As long term readers know, I watch money supply growth very closely. In the final quarter of 2011, 13-week annualized NSA M2 money supply growth was as high as 20% plus. The latest numbers show money growth at 6.0%. Obviously, a significant decline from 2011, but still solid growth. Thus, in my view, the reason for the sluggish economy, and I have been covering this on a daily basis in the EPJ Daily Alert, is this slowdown in money growth. It's not enough to send the stock market and economy crashing, but it is enough to slow the strong market and manipulated fast-pace economic growth of a few months back.
Where things go from here is up to that bronco rider Bernanke. If he accelerates money growth again, we will head higher with strong price inflation. If he keeps it at current levels will eventually go into a slow stagflation type economy, if he really slows the money growth from here, like he did in the summer of 2008, the economy will crash.
So we are, right now, on the edge of a turn in the economy, but how that turn occurs is up to Bennie.
Michael Duff emails and its relative to the above so I will print it (My answers are in italics):
I'd really like to see an inflation update from you after hearing these job numbers. Even the mainstream press is on to it now, talking about the reduction in labor participation rates in contrast to the apparent improvement in the unemployment rate.
There is still plentyof money being printed at 6% growth, so I expect continued price inflation. How much depends upon Bernanke.
Is the manipulated recovery stalling out?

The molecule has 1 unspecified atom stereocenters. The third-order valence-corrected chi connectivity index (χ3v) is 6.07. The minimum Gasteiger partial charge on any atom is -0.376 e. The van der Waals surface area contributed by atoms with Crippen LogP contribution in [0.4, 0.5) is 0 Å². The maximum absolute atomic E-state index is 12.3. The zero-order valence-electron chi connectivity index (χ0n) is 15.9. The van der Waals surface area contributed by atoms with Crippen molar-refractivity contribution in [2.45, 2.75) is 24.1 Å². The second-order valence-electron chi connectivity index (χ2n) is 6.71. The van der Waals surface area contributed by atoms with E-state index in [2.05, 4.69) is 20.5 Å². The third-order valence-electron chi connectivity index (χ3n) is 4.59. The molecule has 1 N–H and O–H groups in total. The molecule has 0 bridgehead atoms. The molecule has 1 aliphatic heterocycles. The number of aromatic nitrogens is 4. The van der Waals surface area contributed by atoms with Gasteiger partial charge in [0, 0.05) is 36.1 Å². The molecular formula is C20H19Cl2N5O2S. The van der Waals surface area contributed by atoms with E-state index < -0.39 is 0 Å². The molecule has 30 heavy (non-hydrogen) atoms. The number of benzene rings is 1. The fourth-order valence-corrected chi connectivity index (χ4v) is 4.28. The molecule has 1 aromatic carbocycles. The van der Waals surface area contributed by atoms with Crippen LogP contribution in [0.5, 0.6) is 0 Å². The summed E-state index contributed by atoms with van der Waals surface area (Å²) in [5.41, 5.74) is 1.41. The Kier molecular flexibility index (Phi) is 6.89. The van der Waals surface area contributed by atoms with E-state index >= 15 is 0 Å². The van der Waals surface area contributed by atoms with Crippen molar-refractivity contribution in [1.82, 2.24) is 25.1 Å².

It is in a slowdown phase but not completely dead, yet.
I'm still a bit unclear about where this money goes once it's printed. Bernanke issues money at ZIRP, primary dealers buy government debt with this money and turn over a guaranteed profit. But isn't most of this just sitting in reserves, not leaking into the real economy yet?
A lot of QE2 went into excess reserves where it sits, but required reserves have been climbing. Required reserves are reserves banks need to back up loan activity, so climbing required reserves indicates more money is getting out into to the economy. Fed money is not at ZIRP, that is mostly a myth. Fed funds are now at 0.15%
This money isn't inflationary until they spend it, right?
New money coming in that is loaned out is spent right away. People and companies borrowing don't usually sit on the money they borrow.
So all these companies are sitting on huge cash reserves, preparing for some huge crash or economic dislocation.
The demand to hold cash balances is an important factor in determining the price level. But as the Fed continues to print, price inflation starts to heat up and pushes corporations to spend the money. That said, at any moment, all money is being held in cash balances somewhere. It's the urgency to spend that counts.I'll answer more questions from MD tomorrow.